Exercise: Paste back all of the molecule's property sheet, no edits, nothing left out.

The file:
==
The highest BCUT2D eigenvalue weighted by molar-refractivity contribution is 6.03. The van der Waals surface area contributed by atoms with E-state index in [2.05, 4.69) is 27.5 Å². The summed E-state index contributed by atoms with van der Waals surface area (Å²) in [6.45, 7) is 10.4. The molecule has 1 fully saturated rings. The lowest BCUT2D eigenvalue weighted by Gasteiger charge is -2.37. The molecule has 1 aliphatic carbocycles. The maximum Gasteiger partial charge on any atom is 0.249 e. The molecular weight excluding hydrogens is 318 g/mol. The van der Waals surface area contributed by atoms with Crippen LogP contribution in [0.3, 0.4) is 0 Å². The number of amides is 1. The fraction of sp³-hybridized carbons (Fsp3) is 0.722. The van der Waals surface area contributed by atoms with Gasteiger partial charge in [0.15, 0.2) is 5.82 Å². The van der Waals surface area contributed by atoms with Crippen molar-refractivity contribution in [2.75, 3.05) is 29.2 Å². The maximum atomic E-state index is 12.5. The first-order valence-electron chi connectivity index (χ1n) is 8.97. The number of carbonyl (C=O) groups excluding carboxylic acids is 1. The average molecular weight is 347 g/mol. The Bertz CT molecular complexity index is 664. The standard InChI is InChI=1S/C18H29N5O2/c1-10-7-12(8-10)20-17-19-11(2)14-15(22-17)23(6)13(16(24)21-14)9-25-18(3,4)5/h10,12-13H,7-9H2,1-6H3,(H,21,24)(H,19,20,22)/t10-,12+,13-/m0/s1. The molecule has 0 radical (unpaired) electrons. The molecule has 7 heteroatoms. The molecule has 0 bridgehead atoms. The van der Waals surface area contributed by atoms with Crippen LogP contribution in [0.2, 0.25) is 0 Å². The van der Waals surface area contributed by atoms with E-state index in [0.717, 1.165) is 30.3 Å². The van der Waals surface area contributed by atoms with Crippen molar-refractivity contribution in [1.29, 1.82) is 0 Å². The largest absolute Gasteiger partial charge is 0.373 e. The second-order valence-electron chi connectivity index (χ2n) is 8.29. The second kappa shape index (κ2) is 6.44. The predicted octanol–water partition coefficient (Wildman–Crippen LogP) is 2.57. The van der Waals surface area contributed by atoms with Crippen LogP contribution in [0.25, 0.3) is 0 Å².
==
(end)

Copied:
The highest BCUT2D eigenvalue weighted by molar-refractivity contribution is 6.03. The van der Waals surface area contributed by atoms with E-state index in [2.05, 4.69) is 27.5 Å². The summed E-state index contributed by atoms with van der Waals surface area (Å²) in [6.45, 7) is 10.4. The molecule has 1 fully saturated rings. The lowest BCUT2D eigenvalue weighted by Gasteiger charge is -2.37. The molecule has 1 aliphatic carbocycles. The maximum Gasteiger partial charge on any atom is 0.249 e. The molecular weight excluding hydrogens is 318 g/mol. The van der Waals surface area contributed by atoms with Crippen LogP contribution in [0.3, 0.4) is 0 Å². The number of amides is 1. The fraction of sp³-hybridized carbons (Fsp3) is 0.722. The van der Waals surface area contributed by atoms with Gasteiger partial charge in [0.15, 0.2) is 5.82 Å². The van der Waals surface area contributed by atoms with Crippen molar-refractivity contribution in [2.75, 3.05) is 29.2 Å². The maximum atomic E-state index is 12.5. The first-order valence-electron chi connectivity index (χ1n) is 8.97. The number of carbonyl (C=O) groups excluding carboxylic acids is 1. The average molecular weight is 347 g/mol. The Bertz CT molecular complexity index is 664. The standard InChI is InChI=1S/C18H29N5O2/c1-10-7-12(8-10)20-17-19-11(2)14-15(22-17)23(6)13(16(24)21-14)9-25-18(3,4)5/h10,12-13H,7-9H2,1-6H3,(H,21,24)(H,19,20,22)/t10-,12+,13-/m0/s1. The molecule has 0 radical (unpaired) electrons. The molecule has 7 heteroatoms. The molecule has 0 bridgehead atoms. The van der Waals surface area contributed by atoms with Crippen LogP contribution in [0.2, 0.25) is 0 Å². The van der Waals surface area contributed by atoms with E-state index in [0.717, 1.165) is 30.3 Å². The van der Waals surface area contributed by atoms with Crippen molar-refractivity contribution in [1.29, 1.82) is 0 Å². The largest absolute Gasteiger partial charge is 0.373 e. The second-order valence-electron chi connectivity index (χ2n) is 8.29. The second kappa shape index (κ2) is 6.44. The predicted octanol–water partition coefficient (Wildman–Crippen LogP) is 2.57. The van der Waals surface area contributed by atoms with Crippen LogP contribution in [0.25, 0.3) is 0 Å².